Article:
Despite their "productive" meeting today, Chris Paul still wants out of New Orleans. The breakup-in-progress has been very public, and very heartbreaking for Hornets fans. So why do we give Paul a pass while we continue to pile on LeBron?
It's been about week now since "sources close to Paul" (read: Paul's agent) have expressed CP3's desire for a trade. And all we've been hearing about is how New York or Orlando can make a deal work, and how much better their respective teams will be if they land the talented young point guard. Barely have pundits taken the angle of what his departure will mean for the team or the city of New Orleans.
Should they? That's not really the point. The point is that what he's doing in forcing a trade and playing it out in the press is just as dick a move as what LeBron James did in his week of free agency.
Consider: James was assailed for the spectacle of his courting and his decision, when it could have been done more quietly. Paul could have gone to Hornets management and said, "trade me, and trade me fast." He didn't. He and his people went straight to the media, and the whole process is needlessly playing out in the court of public opinion.
Consider: James hamstrung his team by not letting them go about their own free agent signings, a front office held hostage to a soon-to-be ex-player's whims. Paul, by going public with his demand, instantly lowered the value of what New Orleans can get in return for him. If he stays quiet, the Hornets' desperation isn't so apparent to their trade partners.
Consider: James is considered a traitor for wanting to leave the only pro team he has ever known, in a depressed city where he has become a large part of the community, in an attempt at landing on a winning team. This is a dumb argument, because every city goes through shit, and no one "deserves" anything, but everything I just wrote can be applied to Paul as well.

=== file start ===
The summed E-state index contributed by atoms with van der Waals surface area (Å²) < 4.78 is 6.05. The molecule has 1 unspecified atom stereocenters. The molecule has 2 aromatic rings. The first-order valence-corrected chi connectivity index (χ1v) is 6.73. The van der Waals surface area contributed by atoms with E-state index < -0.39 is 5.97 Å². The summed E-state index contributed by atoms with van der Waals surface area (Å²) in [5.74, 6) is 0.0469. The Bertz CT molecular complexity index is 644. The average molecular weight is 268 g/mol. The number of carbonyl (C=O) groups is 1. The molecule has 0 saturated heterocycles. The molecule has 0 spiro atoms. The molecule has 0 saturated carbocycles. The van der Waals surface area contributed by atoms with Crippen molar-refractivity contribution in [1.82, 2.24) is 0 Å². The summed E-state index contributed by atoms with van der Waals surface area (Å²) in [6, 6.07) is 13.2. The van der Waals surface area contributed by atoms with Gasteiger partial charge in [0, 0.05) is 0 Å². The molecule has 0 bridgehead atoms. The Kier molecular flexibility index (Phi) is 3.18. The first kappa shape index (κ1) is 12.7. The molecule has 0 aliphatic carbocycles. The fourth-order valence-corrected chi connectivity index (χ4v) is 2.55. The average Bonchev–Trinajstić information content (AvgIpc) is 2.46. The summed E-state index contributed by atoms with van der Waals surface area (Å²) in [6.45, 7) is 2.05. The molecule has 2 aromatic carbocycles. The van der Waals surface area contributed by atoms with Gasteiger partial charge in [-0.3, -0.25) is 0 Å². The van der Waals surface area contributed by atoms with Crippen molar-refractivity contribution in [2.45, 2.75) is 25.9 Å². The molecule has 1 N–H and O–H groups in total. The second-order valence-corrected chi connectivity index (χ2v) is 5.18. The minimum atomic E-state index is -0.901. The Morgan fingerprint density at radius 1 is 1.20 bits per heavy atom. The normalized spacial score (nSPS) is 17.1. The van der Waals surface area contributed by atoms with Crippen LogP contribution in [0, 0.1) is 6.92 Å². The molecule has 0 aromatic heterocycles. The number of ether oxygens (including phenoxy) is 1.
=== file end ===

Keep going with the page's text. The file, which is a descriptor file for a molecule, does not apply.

I'm not unaware of the reason LeBron catches more shit is because he's infinitely more famous, and was an unwilling effigy for every sportswriter's dreams of a small-town boy having an actual connection to his team. It's not fair to foist that on him, just as it's not equitable to let Paul slide.
In the confused, unwritten and ever-changing moral code of sportswriters, a messy free agency breakup is nowhere near as traitorous as a trade demand. In addition to lowering his value, let's remember that Paul's refusing to honor the spirit, if not the letter, of a contract he signed two years ago:
It's been a long time coming," Paul said at the midday press conference at the New Orleans Arena. "It's a very humbling experience...I truly love this city, everything about it. I never had any plans to leave."
Let nothing I've written here be a judgment of Chris Paul, or of the age-old tradition of demanding a trade. It's a business, and players are free to do what they want, within the rules. But what CP3 is doing in New Orleans is no worse, and certainly no better than the LeBron James free agent frenzy. If one is criticized, censure both. If one if given a pass, excuse the other.
Perhaps we're all just out of outrage.